The Psychology of Provision

money makes the world go around, the world go around

money makes the world go around, the world go around

I remember when I learned what money meant.  It wasn’t only dollars and cents; it was divisions and definitions.  Who you are, what you can have, what you can’t have, how you can make a life for yourself–all these things manifested materially.

It was Barbie.  In the Walmart toy aisle.  With the red cowgirl outfit.

Mom explains that she was expensive.  Like a Christmas gift.  Suddenly, the $20 on her price tag took on value.  They represented the paper money in Mom’s wallet, the hours Dad was gone during the day working to earn that money, the weeks and months I would have to wait to have her, and the thrill of possession when she was finally mine.  Although the toys have changed, the psychology of provision doesn’t really.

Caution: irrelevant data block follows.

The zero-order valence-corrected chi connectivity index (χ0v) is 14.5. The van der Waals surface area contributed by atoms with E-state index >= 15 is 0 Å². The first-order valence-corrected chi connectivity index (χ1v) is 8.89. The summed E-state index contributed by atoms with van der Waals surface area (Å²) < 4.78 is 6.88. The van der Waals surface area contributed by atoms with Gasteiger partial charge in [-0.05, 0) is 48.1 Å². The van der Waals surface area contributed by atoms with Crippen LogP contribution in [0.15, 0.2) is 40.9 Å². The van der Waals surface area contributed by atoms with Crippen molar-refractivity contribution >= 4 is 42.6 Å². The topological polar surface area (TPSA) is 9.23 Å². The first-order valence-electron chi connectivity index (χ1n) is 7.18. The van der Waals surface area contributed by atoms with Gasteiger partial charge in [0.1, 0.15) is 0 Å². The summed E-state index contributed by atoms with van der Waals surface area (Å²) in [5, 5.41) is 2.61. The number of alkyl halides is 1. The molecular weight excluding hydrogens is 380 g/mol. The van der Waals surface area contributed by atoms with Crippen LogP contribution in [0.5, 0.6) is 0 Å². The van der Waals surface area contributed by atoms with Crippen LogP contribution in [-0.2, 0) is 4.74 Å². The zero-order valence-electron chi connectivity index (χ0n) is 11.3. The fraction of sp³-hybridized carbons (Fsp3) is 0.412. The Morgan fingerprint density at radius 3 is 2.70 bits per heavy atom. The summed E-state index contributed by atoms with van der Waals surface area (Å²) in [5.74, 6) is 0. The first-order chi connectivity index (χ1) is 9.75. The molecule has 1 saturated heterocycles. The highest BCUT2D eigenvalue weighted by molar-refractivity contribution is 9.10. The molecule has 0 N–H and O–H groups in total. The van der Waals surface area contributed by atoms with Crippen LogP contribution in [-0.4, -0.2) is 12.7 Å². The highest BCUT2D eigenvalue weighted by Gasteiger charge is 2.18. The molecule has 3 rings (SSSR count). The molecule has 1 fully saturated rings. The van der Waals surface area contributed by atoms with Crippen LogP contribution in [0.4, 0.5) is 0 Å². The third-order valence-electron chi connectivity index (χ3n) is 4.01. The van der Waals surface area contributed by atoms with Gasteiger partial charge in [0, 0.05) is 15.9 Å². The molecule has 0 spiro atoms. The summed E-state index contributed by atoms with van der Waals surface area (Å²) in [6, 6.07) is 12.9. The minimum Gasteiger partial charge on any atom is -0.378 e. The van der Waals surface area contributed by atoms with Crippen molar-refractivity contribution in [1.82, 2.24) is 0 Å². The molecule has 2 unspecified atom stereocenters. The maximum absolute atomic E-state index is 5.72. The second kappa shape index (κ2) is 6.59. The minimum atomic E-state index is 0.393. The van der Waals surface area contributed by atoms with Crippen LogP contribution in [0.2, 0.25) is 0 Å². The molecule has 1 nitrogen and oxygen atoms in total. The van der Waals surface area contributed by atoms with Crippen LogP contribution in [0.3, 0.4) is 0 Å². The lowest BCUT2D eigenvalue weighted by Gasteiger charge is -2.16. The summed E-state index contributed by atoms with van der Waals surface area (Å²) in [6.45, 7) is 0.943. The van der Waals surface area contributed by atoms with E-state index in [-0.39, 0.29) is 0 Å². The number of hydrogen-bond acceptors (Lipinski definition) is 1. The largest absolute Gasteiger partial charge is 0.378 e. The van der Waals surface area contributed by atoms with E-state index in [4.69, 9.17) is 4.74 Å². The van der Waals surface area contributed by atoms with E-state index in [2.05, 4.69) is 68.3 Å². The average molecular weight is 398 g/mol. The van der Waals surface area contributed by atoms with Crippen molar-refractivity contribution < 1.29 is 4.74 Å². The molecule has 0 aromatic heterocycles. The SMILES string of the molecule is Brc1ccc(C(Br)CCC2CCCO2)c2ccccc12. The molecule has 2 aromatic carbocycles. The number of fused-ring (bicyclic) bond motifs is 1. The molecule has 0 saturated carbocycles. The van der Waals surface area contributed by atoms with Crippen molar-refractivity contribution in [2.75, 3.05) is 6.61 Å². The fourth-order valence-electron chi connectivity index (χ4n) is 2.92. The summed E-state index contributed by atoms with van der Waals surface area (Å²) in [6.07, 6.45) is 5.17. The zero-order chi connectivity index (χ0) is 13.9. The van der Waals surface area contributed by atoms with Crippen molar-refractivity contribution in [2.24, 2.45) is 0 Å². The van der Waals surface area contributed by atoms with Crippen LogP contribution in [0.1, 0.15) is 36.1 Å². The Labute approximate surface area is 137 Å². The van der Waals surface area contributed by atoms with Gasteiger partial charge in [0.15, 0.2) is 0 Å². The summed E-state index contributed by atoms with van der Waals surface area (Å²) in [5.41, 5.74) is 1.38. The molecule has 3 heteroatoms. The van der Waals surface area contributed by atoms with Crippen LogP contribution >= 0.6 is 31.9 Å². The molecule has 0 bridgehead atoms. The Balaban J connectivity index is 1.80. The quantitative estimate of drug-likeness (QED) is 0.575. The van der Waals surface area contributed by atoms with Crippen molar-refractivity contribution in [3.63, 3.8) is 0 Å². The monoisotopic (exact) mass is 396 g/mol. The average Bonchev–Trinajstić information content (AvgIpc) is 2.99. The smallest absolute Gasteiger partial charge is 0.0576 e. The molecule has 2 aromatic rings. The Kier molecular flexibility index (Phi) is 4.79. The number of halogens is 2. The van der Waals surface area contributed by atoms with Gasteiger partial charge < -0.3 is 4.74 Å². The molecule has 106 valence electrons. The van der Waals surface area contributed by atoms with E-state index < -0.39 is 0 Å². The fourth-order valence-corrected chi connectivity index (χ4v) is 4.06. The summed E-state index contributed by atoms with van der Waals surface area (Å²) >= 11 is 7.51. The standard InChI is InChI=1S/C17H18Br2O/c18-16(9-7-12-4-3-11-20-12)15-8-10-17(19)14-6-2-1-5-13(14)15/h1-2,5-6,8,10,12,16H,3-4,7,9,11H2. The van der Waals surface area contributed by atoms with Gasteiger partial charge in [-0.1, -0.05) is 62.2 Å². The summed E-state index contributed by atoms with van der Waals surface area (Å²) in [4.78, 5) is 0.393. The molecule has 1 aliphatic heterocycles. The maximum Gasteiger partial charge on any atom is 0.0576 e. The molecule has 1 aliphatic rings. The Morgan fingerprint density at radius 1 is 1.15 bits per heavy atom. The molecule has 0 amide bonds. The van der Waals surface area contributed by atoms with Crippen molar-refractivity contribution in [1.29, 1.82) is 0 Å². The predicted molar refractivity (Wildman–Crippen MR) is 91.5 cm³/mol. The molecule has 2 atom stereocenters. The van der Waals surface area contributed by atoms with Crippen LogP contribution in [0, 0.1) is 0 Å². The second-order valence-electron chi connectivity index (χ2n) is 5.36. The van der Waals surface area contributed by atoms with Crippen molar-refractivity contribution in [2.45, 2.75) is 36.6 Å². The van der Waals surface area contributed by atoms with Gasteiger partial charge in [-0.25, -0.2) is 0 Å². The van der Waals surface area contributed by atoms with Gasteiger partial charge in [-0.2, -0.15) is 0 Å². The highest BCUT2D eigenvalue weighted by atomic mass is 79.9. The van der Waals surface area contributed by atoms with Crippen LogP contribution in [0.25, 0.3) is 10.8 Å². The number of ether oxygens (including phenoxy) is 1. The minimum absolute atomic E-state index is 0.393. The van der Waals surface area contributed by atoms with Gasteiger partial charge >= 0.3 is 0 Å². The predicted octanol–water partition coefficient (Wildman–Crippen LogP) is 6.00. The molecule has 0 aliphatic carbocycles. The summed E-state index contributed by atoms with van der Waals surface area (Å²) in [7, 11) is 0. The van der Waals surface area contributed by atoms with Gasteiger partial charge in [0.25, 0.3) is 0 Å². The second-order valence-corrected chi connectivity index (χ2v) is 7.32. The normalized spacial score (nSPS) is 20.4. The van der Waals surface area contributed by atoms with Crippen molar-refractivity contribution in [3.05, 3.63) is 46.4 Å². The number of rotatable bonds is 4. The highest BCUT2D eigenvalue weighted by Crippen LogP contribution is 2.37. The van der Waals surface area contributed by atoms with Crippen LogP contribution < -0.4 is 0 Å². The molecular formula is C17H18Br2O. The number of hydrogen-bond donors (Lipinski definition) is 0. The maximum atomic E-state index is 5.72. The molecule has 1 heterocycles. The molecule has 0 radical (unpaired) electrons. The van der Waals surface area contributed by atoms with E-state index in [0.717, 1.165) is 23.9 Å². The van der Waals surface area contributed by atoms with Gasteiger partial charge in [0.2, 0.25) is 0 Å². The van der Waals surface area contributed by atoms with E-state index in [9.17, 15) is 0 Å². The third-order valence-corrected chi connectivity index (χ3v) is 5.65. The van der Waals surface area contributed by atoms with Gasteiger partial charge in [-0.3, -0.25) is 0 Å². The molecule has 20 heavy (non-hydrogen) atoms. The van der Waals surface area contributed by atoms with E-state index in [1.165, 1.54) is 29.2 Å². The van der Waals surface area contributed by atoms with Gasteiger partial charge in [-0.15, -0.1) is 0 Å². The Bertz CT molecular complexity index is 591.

My dad still worries that he can’t provide us enough.  Or he wonders if we are grateful for what we have.  He views life itself as a luxury; we try to problem-solve it.  There is a generational gap, and there is a generational discourse that happens in every penny, every exchange.

Toy Story 3 and its preceding films have picked up on this theme of materialization.  The filmmakers at Pixar understand that the abstract expression such as love, care, attention, protection, etc. are made real through objects.  We need food, shelter, and warmth to survive, of course, but those delicacies of philosophy that make Life happen must be brought to earth.  Plastic and metal and electricity and wood–these mediums often bear its weight.  Toy Story 3 was brave enough to take us to the brink of its destruction: what does the deterioration, the breaking down of our material world say about those immaterial things that it represents?  What does my brother’s decision to upgrade his cell phone and get his own plan say about his relationship with my dad?

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